UM built a 1,500-point lead heading into the last month of the season and the National Championship at Lake Murray.
“Thankfully, we had a big cushion going into the National Championship,” Crawford said. “It turned out to be our worst tournament of the year. We had teams in fifth and sixth. It didn’t go well the last day, but we had a big enough lead that it didn’t really matter.”
Montevallo ended up 250 points ahead of two-time defending champion McKendree University of Illinois to claim the championship. The Falcons finished second to McKendree in the 2019-2020 season. Visit www.montevallo.edu/university-of-montevallo-fishing-team-wins-school-of-the-year/ for a roster of anglers on the Montevallo bass fishing team.
“It was one of the best years, historically, in collegiate fishing,” Crawford said. “We have 52 guys on the fishing team, two per boat. We break them up and send them to various tournaments depending on their skill sets and how a certain lake or body of water meets their ability and knowledge. It gives us a good dynamic. That set us up well for last season. We’ve got guys who like to fish deep. We’ve got guys who like to fish shallow. When you get a good mix at a tournament, you’re more than likely going to find a bite. It seemed like every tournament it was somebody different who was having success. That’s what really just pushed us through. We just had such a deep, talented roster that somebody was always going to find them. That’s what it took.”
Crawford said the interest in the Outdoor Scholars Program continues to increase at an amazing pace.
“We’re projecting to have 93 students enrolled in the program this fall,” he said. “This will be the seventh year of the program, and it’s grown leaps and bounds. When we started in 2015, we had eight students. That just goes to show the growth and excitement these students have about being part of the program.”
Commissioner Blankenship said Montevallo’s Outdoor Scholars Program is an example of the allure of Alabama’s great outdoors to not only to college students but also to people and industry nationwide.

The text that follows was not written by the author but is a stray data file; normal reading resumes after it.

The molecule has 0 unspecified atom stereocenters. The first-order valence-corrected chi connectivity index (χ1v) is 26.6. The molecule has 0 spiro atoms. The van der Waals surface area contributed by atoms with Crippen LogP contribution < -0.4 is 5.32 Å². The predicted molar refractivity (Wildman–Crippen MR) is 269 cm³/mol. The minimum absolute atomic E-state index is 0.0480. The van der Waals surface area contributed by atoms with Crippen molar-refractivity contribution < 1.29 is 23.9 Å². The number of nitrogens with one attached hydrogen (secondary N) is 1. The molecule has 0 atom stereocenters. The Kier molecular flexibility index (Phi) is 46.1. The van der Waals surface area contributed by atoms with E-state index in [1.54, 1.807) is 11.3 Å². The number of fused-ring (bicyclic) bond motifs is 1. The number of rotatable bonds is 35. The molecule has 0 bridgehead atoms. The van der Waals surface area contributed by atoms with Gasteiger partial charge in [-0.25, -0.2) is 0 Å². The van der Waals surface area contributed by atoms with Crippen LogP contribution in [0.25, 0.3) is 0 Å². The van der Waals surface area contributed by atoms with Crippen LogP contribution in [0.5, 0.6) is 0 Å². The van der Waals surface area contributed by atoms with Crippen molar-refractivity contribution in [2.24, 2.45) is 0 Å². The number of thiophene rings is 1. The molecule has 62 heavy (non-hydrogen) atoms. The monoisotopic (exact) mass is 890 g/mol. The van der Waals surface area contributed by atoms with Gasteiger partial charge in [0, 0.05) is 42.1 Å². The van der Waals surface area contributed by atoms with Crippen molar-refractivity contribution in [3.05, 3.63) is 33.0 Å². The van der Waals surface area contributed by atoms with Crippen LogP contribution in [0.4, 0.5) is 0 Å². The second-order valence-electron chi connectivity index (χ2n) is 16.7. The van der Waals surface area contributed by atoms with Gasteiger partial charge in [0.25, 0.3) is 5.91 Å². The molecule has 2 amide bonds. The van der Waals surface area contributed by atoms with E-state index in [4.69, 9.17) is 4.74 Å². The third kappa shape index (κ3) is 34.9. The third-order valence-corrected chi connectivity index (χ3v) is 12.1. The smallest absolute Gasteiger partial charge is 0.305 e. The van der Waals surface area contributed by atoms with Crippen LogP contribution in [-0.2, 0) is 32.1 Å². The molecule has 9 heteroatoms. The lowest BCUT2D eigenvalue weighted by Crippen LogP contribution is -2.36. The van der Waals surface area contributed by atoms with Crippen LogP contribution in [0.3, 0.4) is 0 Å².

“Earlier this year, as a part of the Alabama Innovation Commission (Innovate Alabama), a group from Stanford University and the Peabody Fellows Institute studied the economic growth in Alabama moving forward,” Commissioner Blankenship said. “One of the top three areas they see for growth opportunities in our state is outdoor recreation. Working with our beautiful natural resources and all that we have here, that commission said outdoor recreation is a great opportunity for increased economic activity and entrepreneurship. The commission saw great potential there. We agree; at ADCNR we have seen the potential and have been working to grow jobs in the outdoor recreation sector. The President’s Outdoor Scholars Program at the University of Montevallo is an ideal program to train young men and women to work in the outdoors industry. It can also train entrepreneurs to start businesses to find ways to highlight and monetize the natural beauty and fish and wildlife benefits we have been so richly blessed with in Alabama. I’ve very proud of that program at Montevallo, and I see great potential for those young men and women in the program as we grow the outdoor economy in our state.”
David Rainer is an award-winning writer who has covered Alabama’s great outdoors for 25 years. The former outdoors editor at the Mobile Press-Register, he writes for Outdoor Alabama, the website of the Alabama Department of Conservation and Natural Resources.